Botswana Allocates $65 Million for 24% Stake in Diamond Firm HB Antwerp

In a strategic move to enhance its position in the global diamond industry, Botswana has earmarked 890 million pula ($65 million) for the acquisition of a 24% stake in the renowned Belgian diamond trader, HB Antwerp. The allocation was revealed in national budget documents, signaling the advancement of a deal that President Mokgweetsi Masisi had indicated was in the finalisation stages back in November.

According to calculations by Reuters, the deal places a valuation of $275 million on HB Antwerp, a company established in 2020, which reported $251 million in revenue in 2022 according to its official website.

The transaction was initially brought to light during negotiations for a new sales contract with De Beers in March. As part of the agreement, Botswana committed to acquiring a significant stake in HB Antwerp and supplying it with rough diamonds for a period of five years through the state-owned Okavango Diamond Company (ODC).

During her 2024/25 national budget speech on 5 February, Finance Minister Peggy Serame did not disclose the specific cost of the HB Antwerp shareholding. However, estimates published on 7 February, as seen by Reuters, indicate a budget allocation of 890 million pula for the venture.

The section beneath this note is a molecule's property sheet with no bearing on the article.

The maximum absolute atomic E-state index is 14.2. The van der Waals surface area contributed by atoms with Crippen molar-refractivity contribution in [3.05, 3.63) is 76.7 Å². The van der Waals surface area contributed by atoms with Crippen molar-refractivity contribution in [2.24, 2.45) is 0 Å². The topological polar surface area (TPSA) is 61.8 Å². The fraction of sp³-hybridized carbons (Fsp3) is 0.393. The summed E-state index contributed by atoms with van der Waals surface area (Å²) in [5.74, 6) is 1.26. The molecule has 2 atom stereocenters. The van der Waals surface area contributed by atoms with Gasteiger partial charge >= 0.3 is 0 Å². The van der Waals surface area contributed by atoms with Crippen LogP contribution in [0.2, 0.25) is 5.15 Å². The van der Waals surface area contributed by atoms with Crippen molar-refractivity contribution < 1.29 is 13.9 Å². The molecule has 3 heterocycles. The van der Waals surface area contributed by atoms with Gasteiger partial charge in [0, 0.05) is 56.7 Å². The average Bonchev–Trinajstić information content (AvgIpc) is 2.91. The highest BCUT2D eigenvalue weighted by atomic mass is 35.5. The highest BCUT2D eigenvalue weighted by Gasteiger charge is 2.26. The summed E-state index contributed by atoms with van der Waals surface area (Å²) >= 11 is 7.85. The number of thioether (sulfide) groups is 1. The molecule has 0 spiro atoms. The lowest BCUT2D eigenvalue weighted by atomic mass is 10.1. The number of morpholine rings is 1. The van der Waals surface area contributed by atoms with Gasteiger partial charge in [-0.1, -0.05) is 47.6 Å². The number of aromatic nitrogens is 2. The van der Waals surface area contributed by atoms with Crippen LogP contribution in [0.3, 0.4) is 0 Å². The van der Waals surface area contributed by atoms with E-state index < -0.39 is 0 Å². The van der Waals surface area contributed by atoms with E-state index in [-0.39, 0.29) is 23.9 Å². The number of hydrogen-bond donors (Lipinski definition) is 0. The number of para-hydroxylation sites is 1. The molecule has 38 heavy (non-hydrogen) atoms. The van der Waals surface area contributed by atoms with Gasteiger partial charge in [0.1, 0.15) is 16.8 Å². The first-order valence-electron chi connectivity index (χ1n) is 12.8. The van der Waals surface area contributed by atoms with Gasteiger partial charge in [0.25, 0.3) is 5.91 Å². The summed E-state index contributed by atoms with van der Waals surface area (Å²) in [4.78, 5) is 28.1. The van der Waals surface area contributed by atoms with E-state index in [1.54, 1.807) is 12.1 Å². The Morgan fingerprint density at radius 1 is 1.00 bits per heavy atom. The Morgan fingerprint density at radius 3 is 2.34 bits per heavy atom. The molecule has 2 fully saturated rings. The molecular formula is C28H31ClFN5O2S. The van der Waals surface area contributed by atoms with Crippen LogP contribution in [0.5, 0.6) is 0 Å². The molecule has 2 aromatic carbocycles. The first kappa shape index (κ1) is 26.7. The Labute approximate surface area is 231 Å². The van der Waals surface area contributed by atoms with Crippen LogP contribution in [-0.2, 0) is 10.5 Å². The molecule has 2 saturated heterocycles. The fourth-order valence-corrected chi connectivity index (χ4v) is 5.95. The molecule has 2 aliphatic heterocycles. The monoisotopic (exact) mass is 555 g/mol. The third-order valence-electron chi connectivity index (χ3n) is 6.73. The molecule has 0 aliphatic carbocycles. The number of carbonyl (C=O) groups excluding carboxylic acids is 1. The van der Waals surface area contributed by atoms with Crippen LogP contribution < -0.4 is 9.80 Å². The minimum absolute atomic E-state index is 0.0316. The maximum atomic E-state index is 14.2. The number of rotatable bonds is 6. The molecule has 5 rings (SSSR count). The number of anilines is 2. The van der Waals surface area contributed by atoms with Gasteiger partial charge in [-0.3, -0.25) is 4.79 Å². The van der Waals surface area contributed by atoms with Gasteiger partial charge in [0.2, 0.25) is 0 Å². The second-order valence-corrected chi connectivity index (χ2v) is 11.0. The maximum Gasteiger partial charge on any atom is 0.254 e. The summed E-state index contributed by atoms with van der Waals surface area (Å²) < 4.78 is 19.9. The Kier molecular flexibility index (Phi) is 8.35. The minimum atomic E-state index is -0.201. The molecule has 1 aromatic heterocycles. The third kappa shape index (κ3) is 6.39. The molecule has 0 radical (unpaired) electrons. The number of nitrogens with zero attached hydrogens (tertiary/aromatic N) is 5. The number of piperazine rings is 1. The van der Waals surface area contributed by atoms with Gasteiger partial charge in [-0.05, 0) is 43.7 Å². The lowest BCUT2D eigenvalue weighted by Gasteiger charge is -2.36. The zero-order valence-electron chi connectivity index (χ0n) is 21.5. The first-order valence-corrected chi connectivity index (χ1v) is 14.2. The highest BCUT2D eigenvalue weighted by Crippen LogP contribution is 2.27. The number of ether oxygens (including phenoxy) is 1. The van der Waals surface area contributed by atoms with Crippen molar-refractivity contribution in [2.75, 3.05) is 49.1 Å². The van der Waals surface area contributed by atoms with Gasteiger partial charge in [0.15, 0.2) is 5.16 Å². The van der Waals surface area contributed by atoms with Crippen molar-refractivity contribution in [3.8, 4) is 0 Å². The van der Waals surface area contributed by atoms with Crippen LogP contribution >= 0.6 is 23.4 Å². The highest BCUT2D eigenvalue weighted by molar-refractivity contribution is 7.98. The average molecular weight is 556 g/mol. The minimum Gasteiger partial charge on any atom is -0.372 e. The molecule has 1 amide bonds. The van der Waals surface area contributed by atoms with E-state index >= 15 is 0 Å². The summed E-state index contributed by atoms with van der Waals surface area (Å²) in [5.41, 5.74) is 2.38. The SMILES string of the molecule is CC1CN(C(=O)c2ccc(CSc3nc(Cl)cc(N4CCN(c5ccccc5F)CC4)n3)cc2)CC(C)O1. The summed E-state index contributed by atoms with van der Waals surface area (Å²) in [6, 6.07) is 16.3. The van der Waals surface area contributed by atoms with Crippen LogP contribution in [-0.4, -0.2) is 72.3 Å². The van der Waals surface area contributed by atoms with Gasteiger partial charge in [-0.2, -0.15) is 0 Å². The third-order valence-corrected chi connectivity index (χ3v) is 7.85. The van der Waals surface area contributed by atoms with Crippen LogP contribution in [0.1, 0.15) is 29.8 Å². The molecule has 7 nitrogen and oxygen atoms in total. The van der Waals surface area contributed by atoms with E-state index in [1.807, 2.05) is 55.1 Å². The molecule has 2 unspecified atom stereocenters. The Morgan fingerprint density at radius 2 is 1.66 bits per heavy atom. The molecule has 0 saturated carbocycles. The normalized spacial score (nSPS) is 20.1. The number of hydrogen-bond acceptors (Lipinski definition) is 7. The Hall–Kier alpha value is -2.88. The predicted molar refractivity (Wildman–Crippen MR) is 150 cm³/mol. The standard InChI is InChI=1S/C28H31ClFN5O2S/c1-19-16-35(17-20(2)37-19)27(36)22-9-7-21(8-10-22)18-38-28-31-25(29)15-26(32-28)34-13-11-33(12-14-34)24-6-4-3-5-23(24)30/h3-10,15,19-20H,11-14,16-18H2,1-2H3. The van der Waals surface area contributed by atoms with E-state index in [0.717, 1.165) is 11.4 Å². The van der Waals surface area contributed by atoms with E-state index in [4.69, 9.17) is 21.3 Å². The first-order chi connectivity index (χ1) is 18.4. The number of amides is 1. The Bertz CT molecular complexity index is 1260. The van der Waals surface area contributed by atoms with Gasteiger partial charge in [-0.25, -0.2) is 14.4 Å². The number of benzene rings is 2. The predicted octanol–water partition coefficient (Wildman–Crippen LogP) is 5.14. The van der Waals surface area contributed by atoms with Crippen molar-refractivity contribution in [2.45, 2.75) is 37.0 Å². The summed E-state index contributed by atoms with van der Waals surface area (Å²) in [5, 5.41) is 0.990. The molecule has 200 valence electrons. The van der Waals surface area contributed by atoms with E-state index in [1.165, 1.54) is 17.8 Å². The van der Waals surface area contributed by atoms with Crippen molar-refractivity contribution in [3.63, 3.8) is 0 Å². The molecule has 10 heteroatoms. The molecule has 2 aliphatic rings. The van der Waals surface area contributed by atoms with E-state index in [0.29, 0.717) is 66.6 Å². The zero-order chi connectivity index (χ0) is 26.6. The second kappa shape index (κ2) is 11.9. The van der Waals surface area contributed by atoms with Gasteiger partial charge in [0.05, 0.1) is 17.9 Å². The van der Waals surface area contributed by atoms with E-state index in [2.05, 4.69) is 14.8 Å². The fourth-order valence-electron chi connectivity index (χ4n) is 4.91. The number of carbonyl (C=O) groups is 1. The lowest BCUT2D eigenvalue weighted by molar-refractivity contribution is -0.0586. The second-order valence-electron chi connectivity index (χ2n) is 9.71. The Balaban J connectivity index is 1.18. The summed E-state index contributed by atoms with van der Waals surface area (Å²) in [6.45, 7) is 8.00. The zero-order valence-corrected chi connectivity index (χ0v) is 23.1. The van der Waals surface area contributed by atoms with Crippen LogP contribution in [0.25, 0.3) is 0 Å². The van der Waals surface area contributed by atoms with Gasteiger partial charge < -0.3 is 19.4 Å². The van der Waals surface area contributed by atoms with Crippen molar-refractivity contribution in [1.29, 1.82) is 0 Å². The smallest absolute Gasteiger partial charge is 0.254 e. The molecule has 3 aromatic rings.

The diamond market has been grappling with challenges in recovering from the impact of excessive inventories in 2023, triggered by weak demand and competition from lab-grown gems. Against this backdrop, Botswana’s move to secure a stake in HB Antwerp reflects a strategic response to navigate the evolving dynamics of the industry.

It is worth noting that the proposed deal faced scrutiny in September when Lucara Diamond Corp, owner of the Karowe mine in Botswana, terminated its sales agreement with HB Antwerp, citing financial irregularities. Despite this, Botswana remains optimistic about the potential benefits of the venture, emphasising the opportunity to capitalise on the downstream aspects of the diamond industry, such as cutting and polishing. President Masisi has underscored that such opportunities were not as readily available under previous agreements with De Beers.

Botswana and De Beers had previously reached a 10-year diamond sales agreement in June, increasing ODC’s share of Debswana output from 25% to 30%. The agreement outlines a further increase to 40% in five years and a long-term goal of reaching 50% by the end of the contract period. This strategic maneuverer aligns with Botswana’s commitment to maximising its gains from the diamond sector and diversifying its revenue streams in the face of evolving market conditions.